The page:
This article was originally published at on August 31, 2019

The final unresolved House race of 2018 is set to conclude Sept. 10 when Marine Corps veteran Dan McCready, a Democrat, faces off against Republican state Sen. Dan Bishop. And although Democrats already rocketed into the House majority last November, this do-over election means much more for the Republicans, who are desperate to avoid an embarrassing setback in a critical 2020 state.

North Carolina's 9th District, anchored by Charlotte's suburbs, shouldn't be a toss-up: in 2016, President Donald Trump carried it 54 percent to 42 percent, more than triple his statewide margin of victory. Yet, the "Battle of the Dans" is going down to the wire.

Last November, Republicans thought they had held this seat when GOP nominee Mark Harris, a Baptist minister, led McCready by 905 votes. But Harris' apparent win was thrown out after the state Board of Elections uncovered evidence that one of his consultants had committed absentee ballot fraud. In May, Republican voters chose Bishop, an attorney best known for sponsoring North Carolina's so-called "bathroom bill," as their new nominee.

McCready, a solar energy businessman and a moderate Democrat, has been running here since 2017 and has enjoyed an organizational and financial head start. At the end of June, he had $1.7 million in the bank to Bishop's $344,000. Pro-Republican outside groups, including the National Republican Campaign Committee and the Congressional Leadership Fund, have sought to level the score by spending more than $4 million attacking McCready in the home stretch.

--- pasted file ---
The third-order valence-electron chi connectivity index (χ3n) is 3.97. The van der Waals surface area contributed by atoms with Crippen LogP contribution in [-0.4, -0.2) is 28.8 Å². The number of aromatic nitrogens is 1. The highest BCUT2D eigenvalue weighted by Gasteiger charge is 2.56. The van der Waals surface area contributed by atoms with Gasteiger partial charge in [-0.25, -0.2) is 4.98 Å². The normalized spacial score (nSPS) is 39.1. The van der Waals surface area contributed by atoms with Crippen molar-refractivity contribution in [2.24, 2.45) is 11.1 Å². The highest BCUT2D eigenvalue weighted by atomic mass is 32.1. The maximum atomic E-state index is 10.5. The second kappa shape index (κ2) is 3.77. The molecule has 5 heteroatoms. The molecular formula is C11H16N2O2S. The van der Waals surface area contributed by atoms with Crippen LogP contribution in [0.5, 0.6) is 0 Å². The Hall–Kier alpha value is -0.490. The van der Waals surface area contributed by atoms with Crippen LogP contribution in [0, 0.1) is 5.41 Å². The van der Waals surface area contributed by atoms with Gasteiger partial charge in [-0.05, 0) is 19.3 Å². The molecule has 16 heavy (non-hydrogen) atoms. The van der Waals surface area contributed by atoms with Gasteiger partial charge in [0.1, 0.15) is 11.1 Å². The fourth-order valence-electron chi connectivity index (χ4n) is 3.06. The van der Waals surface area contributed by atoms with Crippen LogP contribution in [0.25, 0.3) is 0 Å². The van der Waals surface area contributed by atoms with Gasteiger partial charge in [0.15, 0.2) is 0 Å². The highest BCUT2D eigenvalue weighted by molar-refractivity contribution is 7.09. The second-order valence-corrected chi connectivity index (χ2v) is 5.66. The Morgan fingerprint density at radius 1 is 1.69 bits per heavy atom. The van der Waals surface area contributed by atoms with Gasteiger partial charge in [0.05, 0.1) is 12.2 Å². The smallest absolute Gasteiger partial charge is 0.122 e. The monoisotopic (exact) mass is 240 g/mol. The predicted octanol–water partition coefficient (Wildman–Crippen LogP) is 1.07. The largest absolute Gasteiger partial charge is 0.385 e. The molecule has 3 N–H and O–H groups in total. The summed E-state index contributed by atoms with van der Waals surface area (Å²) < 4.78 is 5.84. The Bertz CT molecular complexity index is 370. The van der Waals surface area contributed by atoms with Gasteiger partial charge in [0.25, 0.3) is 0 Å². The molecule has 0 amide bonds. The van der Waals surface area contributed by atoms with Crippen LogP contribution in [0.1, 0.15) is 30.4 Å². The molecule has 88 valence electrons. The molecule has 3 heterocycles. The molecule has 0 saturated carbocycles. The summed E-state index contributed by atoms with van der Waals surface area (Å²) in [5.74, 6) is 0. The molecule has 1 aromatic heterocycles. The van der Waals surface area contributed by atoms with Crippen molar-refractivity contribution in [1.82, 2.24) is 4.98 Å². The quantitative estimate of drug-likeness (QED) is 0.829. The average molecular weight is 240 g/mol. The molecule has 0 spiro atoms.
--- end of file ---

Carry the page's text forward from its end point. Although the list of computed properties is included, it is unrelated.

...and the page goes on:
Underscoring the importance of the race, Trump — who has endorsed Bishop — is scheduled to campaign for him at a rally in Fayetteville the day before voters go to the polls. Despite the signs of GOP concern, there are three reasons why a McCready victory would still be an upset:

  1. Bishop has a political base in a key part of the district. In November 2018, McCready carried Mecklenburg County, home to the district's close-in Charlotte suburbs, by roughly 9,200 votes. But Bishop simultaneously won re-election in a district largely overlapping that territory 52 percent to 48 percent. If Bishop can neutralize the congressional race in his own backyard, it would be difficult for McCready to build a victory margin elsewhere.
  2. Polling in the contest has suggested more upside for Bishop. In late July, an internal poll conducted by ALG Research for McCready's campaign found the contest tied at 46 percent. But the poll also found McCready began the race far better known than Bishop, indicating Bishop probably has more room for his support to grow — especially considering the 9th District voted for Trump by double digits.
  3. Democrats might not feel as much urgency as they did in 2018. In the only special election of 2019 so far, Republican Fred Keller captured Pennsylvania's 12th district by 36 points, almost exactly matching Trump's 2016 margin of victory there. That was a departure from special elections held in 2017 and 2018, when Democratic voters were energized to flip control of the House as a check on the president.

The bottom line: Fresh off losing their majority and beset by a new wave of retirements, Republicans badly need a morale boost. A loss Sept. 10 would mean that they would need to gain 20 seats (rather than 19) to reclaim the House majority next year.

But it's not just about the House: Trump's re-election depends on North Carolina, and a Democratic upset would be a genuine sign of danger for the president heading into 2020.

Image credit: Photo By Tom Williams/CQ Roll Call via AP Images

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